Buy Local, Buy Fresh

— Written By Carolyn Langley and last updated by Dawn Stone


The gardens are planted and summer is fast approaching! That means fresh vegetables. Recently, I have been visiting local producers who plan to sell their produce at the local farmers market. I am excited! I love fresh vegetables.

While I love fresh vegetables, there are many reasons to buy locally produced food.

Locally produced food is fresher and more nutritious. Locally grown food is usually harvested just before you purchase it, which means that the food is at the height of freshness and therefore tastes better and is more nutritionally complete.

Nutrients are lost when food is transported long distances and sits in warehouses before it reaches you.

Locally produced food saves energy! Locally grown food does not travel great distances to get to you, in addition, it does not require long periods of storage. According to “Local Harvest” most produce in the US being placed on supermarkets shelves is being shipped an average of 1,500 miles, plus, if you consider produce imported from Mexico, Canada, South America and Asia, the distance is much more. Buying local really saves energy and money.

Locally produced food increases local economic health and encourages a self-sufficient community. Buying locally grown food keeps money in the community and supports your local farmer. Local consumers are important to farmers because they provide a direct marketing opportunity where farmers can receive fair prices for their crops. It therefore helps contribute to the health of the local economy and increases the local quality of life. In addition, it reduces the reliance on far-off food production, thus stabilizing the local food supply.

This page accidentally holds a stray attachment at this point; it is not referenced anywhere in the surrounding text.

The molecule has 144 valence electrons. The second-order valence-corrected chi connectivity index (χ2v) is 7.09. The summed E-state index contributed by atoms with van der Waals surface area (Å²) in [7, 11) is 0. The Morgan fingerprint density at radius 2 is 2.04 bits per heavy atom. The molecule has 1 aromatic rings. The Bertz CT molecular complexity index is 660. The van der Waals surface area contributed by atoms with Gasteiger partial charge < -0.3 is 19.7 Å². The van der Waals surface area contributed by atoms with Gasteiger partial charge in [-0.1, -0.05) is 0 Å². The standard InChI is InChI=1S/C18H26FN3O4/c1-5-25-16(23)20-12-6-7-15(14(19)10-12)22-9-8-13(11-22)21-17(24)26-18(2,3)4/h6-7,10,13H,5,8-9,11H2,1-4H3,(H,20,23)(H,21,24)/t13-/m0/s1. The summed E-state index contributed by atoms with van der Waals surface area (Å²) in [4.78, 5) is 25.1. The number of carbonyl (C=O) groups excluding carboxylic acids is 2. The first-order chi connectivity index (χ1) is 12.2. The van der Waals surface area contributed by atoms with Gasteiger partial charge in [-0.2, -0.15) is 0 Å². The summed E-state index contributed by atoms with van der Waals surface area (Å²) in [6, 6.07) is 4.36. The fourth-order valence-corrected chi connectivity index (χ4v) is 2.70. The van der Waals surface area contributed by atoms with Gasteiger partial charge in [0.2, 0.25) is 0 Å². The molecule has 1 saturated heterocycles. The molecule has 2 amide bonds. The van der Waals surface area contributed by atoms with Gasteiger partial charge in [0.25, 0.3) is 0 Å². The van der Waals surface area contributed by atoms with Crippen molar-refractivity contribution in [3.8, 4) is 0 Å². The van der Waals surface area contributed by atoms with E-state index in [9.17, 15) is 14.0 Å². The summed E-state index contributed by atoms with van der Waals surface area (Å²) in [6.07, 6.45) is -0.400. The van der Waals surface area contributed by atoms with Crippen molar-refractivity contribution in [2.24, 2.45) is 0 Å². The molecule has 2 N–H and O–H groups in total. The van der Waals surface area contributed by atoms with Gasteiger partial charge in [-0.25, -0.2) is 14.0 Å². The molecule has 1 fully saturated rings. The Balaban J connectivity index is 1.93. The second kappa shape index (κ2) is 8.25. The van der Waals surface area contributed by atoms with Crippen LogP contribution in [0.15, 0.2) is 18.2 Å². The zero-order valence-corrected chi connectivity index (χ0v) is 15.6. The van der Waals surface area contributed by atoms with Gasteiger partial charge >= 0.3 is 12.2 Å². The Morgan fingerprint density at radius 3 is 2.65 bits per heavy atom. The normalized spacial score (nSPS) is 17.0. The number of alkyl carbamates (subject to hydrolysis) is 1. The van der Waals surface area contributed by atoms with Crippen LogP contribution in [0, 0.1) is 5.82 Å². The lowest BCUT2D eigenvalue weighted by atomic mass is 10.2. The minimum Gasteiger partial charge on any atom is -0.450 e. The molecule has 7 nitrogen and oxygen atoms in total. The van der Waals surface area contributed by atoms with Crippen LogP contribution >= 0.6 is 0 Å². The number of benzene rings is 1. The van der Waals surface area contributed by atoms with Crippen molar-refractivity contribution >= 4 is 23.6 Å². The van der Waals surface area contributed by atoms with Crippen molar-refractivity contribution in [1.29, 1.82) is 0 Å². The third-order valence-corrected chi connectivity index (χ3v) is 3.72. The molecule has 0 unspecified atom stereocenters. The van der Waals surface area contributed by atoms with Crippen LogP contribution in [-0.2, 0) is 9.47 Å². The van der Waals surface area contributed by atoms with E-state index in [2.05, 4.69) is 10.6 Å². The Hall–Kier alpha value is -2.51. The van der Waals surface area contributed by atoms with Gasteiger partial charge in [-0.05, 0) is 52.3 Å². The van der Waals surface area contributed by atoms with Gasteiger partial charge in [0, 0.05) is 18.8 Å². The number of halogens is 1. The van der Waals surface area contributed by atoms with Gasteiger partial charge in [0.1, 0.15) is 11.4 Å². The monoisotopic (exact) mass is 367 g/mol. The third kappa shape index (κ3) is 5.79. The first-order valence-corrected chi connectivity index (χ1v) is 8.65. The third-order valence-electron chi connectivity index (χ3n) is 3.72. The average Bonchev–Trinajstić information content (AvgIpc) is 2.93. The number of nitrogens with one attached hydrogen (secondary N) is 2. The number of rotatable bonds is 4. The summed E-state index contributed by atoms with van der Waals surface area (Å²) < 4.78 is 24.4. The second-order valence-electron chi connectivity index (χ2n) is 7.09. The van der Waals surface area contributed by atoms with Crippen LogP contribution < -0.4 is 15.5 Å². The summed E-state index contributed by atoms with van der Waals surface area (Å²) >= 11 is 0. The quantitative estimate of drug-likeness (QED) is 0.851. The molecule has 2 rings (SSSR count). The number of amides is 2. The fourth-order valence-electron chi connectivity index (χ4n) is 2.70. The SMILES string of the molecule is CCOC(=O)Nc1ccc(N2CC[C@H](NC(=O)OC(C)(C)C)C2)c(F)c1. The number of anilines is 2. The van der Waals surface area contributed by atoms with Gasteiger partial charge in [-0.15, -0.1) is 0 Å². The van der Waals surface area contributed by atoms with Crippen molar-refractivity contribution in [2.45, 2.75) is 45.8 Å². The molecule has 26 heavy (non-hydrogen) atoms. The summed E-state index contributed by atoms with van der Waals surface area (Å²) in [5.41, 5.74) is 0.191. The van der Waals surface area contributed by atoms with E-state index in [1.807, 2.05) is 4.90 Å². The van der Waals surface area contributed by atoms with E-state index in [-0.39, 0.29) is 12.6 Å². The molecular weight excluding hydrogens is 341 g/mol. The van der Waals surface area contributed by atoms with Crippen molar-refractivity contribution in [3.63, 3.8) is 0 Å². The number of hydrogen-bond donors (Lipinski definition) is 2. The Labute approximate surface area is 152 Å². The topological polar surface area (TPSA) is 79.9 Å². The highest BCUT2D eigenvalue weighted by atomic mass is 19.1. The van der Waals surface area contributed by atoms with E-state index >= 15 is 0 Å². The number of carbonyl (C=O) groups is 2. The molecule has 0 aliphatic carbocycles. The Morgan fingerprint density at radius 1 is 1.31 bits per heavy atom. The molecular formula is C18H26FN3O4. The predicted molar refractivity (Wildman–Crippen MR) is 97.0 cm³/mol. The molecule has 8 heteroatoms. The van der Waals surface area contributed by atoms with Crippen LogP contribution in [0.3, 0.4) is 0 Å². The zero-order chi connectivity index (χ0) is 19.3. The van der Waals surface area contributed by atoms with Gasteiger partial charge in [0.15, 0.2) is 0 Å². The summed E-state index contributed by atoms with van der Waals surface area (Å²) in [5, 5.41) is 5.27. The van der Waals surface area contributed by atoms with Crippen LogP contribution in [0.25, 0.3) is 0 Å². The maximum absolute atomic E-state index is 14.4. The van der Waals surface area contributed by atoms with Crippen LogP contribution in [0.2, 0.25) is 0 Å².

Locally produced food is an investment in the future. When farmers get paid more for their products by marketing locally, they’re less likely to sell farmland for development. When you buy locally grown food, you’re doing something proactive to preserve our rural environment. Therefore, by supporting local farmers today, you are helping to ensure that there will be farms in our community in the future.

One of the best ways to purchase fresh and locally grown produce is at our local Farmer’s Market. We have several markets in Randolph County.

  • The Asheboro Farmer’s Market located on Church St. in downtown Asheboro. It is open Tuesday, Thursday and Saturday from 7:00 a.m. – 1:00 p.m. through October 26th.
  • Ramseur is starting a Farmer’s Market this year. It will be located at the Kermit Pell Water Facility, Ramseur Lake Rd., East Entrance, June 1st – Oct 31st, Thursday 1‐5 p.m., Friday 2‐7 p.m., and Saturday 7‐2 p.m.
  • City of Archdale will open a Farmers Market at Creekside Park on Tuesday and Saturday mornings beginning June 15th.
  • Randolph County Health Department:  Ira McDowell Center, 2222 South Fayetteville St., Asheboro. Every Wednesday from 11:00-1:00 during the growing season.
  • Department of Social Services, 1512 North Fayetteville St., Asheboro. Every Monday from 11-2:00 during the growing season.

I encourage you to look for ways to include locally produced foods in your diet! You will experience quality, nutrition, favor and a wide variety of fresh fruits and vegetables and other homegrown products with a trip to a local farmers market or roadside stand.

If you have questions, please feel free to contact the Randolph County Cooperative Extension Office at 336-318-6000.

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